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This novel reveals things about contemporary India that cannot be proved (or we prefer not to see)

The stories of being Muslim in today’s India are beginning to emerge in fiction.

There is nothing solid or pragmatic about happiness, grief, love. A successful business, however, has to be run along sensible lines, and a businessman must be able to count on his employees just as he can count on the food on his plate actually being there. It is at this junction of reason, driven by the evidence of one’s physical senses, and the other, intangible, unbelievable world that Tabish Khair places his new novel.

A slender, brisk narrative, it takes its title, Night Of Happiness, from “Shab-e-baraat”, a festival when some Muslim sects visit graveyards, light incense and consecrate halva in memory of ancestors and other departed family members. Naturally, a reference to the dead suggests a paranormal setting. This is, however, not so much a paranormal tale as it is a story about the struggle to retain one’s sense of reality, to remain centred, and about trust.

Ahmed’s secret

The narrator is an “import-export” businessman, Anil Mehrotra, who boasts a company several employees and an international clientele. His right hand man is Ahmed, a man who is both dignified and dependable, reticent and hard-working almost to an extreme. An unhurried, deeply self-respecting man, and therefore also commanding respect. He has unusual linguistic abilities, and is at ease with cultural differences. But he will no more bow to a mullah’s dictates than he will give up on his own faith. He is one of those people who possess a “deep and mysterious sources of strength and calm, men and women we fail to recognise in a crowd, because we no longer pause to look, for we associate strength with violence, or at least with action.”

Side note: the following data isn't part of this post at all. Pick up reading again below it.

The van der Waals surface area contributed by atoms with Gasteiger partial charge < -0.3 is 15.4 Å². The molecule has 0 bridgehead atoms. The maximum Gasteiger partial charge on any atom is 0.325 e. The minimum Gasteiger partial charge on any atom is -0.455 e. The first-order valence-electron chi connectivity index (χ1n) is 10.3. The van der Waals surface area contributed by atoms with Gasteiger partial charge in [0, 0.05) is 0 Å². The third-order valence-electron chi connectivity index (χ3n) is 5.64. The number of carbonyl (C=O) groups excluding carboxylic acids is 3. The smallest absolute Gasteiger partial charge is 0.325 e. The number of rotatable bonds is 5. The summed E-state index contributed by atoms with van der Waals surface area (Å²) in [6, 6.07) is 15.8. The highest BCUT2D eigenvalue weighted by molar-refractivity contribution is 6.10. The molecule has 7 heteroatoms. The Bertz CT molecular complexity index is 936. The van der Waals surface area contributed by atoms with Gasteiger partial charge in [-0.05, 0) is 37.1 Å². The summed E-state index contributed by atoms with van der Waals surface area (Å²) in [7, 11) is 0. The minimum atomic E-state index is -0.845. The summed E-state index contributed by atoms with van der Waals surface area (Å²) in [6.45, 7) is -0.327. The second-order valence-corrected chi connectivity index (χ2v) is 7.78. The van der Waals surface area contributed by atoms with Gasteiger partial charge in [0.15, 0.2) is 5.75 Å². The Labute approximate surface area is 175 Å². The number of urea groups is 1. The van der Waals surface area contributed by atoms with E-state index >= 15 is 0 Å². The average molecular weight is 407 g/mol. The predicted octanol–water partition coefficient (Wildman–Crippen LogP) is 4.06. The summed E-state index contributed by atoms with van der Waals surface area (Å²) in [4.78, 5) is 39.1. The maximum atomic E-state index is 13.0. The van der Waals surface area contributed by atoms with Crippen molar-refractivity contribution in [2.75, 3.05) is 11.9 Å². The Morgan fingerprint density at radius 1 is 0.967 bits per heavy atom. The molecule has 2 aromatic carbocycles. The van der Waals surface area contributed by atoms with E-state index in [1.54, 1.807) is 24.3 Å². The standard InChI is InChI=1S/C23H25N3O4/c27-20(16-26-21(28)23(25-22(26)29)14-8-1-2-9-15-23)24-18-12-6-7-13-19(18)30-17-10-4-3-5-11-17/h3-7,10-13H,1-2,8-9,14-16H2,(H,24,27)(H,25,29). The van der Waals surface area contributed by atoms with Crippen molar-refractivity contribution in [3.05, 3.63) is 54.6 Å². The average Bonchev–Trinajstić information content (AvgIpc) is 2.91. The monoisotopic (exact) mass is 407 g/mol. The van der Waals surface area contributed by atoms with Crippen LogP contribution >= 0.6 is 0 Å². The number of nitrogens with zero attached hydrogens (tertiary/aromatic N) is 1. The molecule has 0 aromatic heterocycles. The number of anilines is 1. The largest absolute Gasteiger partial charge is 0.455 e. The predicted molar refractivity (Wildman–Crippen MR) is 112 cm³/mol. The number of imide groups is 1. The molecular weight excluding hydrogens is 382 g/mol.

Ahmed is willing to work in all circumstances, all days, including Eid. The only exception is Shab-e-baraat. One stormy night, when he cannot make his way home in time, Mehrotra decides to drive Ahmed home. What he sees in his apartment forces him to reassess not only their professional relationship but also Ahmed’s antecedents. Is he a fraud? Does he have extremist leanings? Is he stable? Most importantly, should he be fired?

Mehrotra does what his rational mind dictates; he hires a private detective. This way, he discovers the stories that Ahmed has not told him in all the years they have known each other. He discovers a boyhood spent in a small town called Phansa, “a taluk town in a godforsaken state”, with none of the grace or wealth of charms offered by cities like Lucknow or Old Delhi, and a love that nobody approves of.

Is suffering visible?

The book leaves a crumb trail of discomfiting questions about what it means to be a Muslim in contemporary India – discrimination, being reduced to a single label even by well-meaning employers, ghettoised in parts of town where the streets are dim and the air thick. It also contends with the double whammy suffered by Muslims who witness a growing orthodoxy, and the dismissal of women’s rights even in violation of religious law.

On the other hand, men like Mehrotra take comfort and security for granted. They do not want to think of themselves as bigots but are easily made uncomfortable by a neighbourhood poorer than their own. They are not fundamentalists. They read books and attend literary events. Their lives are cool, measured, and they think of themselves as sensible people. However, this particular narrator also has a gift of imagination. When he picks up the bare bones of a story, his mind does the trick of making it flesh. Partly through his own determined quest for logical answers, and partly through empathy, he comes to see what was thus far missing.

Finally, this novel is an investigation into things that are non-evident, that cannot be proved. Or perhaps, things that we’d prefer not to see. For, even after the narrator has the facts of his employee’s life in a file, he struggles to accept Ahmed’s reality. “Can one pity suffering that refuses to show?” he wonders.

It is inevitable that the reader, along with Mehrotra, shall acquire a full understanding of Ahmed’s suffering as well his strange happiness. The path to this understanding, however, cuts through the defences of reason and leads to that which can be recounted, but will not necessarily be believed.

 

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